The case of AD v. London Borough of Hackney  EWCA Civ 518 was recently heard by the culinary trio of Lords Justice Bean and Baker, and Mr Justice Cobb at the Court of Appeal. It is the latest in a series of unsuccessful legal challenges to local authority budget cuts affecting (or potentially affecting) special educational needs provision in England and Wales.
I came across this article in TES recently which reported that a group of parents in Surrey had been unsuccessful in their challenge to cuts made to the Special Educational Needs (SEN) budget of their local authority. The challenge was brought by the parents of 5 children who claimed that the SEN budget for 2018-2019 cut spending by £21 million and was unlawful due to a lack of consultation. This type of challenge – by way of Judicial Review –is not an isolated one, although it is much less common north of the border. And, despite the outcome in this case, can be successful.
Indeed, the case of KE & Ors, R (On the application of) v Bristol City Council  EWHC 2103 (Admin) – raised earlier in 2018 – was successful in quashing the budget decision and sending it back to the Council for reconsideration. The focus of the case was slightly narrower – the parents challenged the Council’s decision to set a school’s budget as it included a reduction in expenditure of £5 million pounds in the “high needs” block budget. This is the budget used for special needs provision.
The grounds for review in that case were multiple, but of particular interest is the challenge made with reference to the Equality Act 2010. More specifically, that the decision breached the public sector equality duty (PSED) which contains a duty to acquire further information – including through consultation.
For its part, the Council argued that the Judicial Review was premature as no decision had been taken on provision proposals which were to be developed within the funding envelope. The Judge, however, held that the decision was indeed one that could be challenged. The cut was to funding in a very specific area within the Local Authority’s education budget. It was sufficiently focused even at this stage.
Having concluded that the challenge was a relevant one he went on to hold that there had been a failure to consult in terms of the PSED. Further, the Court noted that ‘participation in public life embraces participation in a mainstream educational environment and such participation for children with disabilities is disproportionately low’. Factors such as levels of exclusions and the high numbers of children in special schools were factors that cried out for consideration by the Local Authority and had not been.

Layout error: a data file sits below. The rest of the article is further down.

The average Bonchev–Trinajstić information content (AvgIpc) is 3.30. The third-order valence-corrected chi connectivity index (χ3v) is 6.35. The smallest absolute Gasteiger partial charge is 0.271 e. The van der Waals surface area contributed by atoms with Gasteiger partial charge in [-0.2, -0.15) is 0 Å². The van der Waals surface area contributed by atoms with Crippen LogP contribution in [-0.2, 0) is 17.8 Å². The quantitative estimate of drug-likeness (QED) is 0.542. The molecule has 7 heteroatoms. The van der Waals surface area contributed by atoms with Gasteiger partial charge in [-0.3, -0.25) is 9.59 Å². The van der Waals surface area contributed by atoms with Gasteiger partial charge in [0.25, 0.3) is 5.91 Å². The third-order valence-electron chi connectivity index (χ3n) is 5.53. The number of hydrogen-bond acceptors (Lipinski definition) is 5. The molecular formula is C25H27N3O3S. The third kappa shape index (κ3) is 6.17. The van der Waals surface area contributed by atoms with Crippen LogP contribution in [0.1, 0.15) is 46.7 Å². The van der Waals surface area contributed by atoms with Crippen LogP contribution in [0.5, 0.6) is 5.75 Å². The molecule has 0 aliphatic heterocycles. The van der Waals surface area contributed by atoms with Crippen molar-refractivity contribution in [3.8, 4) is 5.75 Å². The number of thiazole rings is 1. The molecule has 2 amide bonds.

Surrey County Council used the same defence as put forward by Bristol City Council. The parents were, however, challenging proposed cuts made across the authority and not to a particular school – or provision. In rejecting their claim, Lady Justice Sharp said that the evidence in the case showed that the decision being challenged was not, in fact, a ‘cut’ to the budget. Rather the authority had identified a potential for future savings: “The Council could not know what the impact of the cuts might be in those areas, or consult on them, because at the time the decision under challenge was taken, no cuts have been decided upon or worked out.”
With the Public Sector Equality Duty applying to local authorities in Scotland too, local government across the UK should take note. These cases confirm that the PSED applies to budget decisions and embraces participation in a mainstream environment.
Information gathering and consultation during the budget setting process goes some way to assist that and is a requirement on decision-makers to ensure that mainstreaming is happening. The Bristol case makes mention of statistics relating to the high numbers of children in special schools in the local authority area, and the numbers of exclusions. A properly conducted Equality Impact Assessment may also be of relevance.
By actively considering how successfully inclusion is working within a local authority area, and what needs to be done if it is not, budget decisions will better reflect and focus on children with additional support needs and disabilities. It may be some time before we see similar cases in Scotland (and funding of such cases is always a thorny issue) but the reminder of the application of the public sector equality duty to changes in the additional support or education budget is certainly timely.
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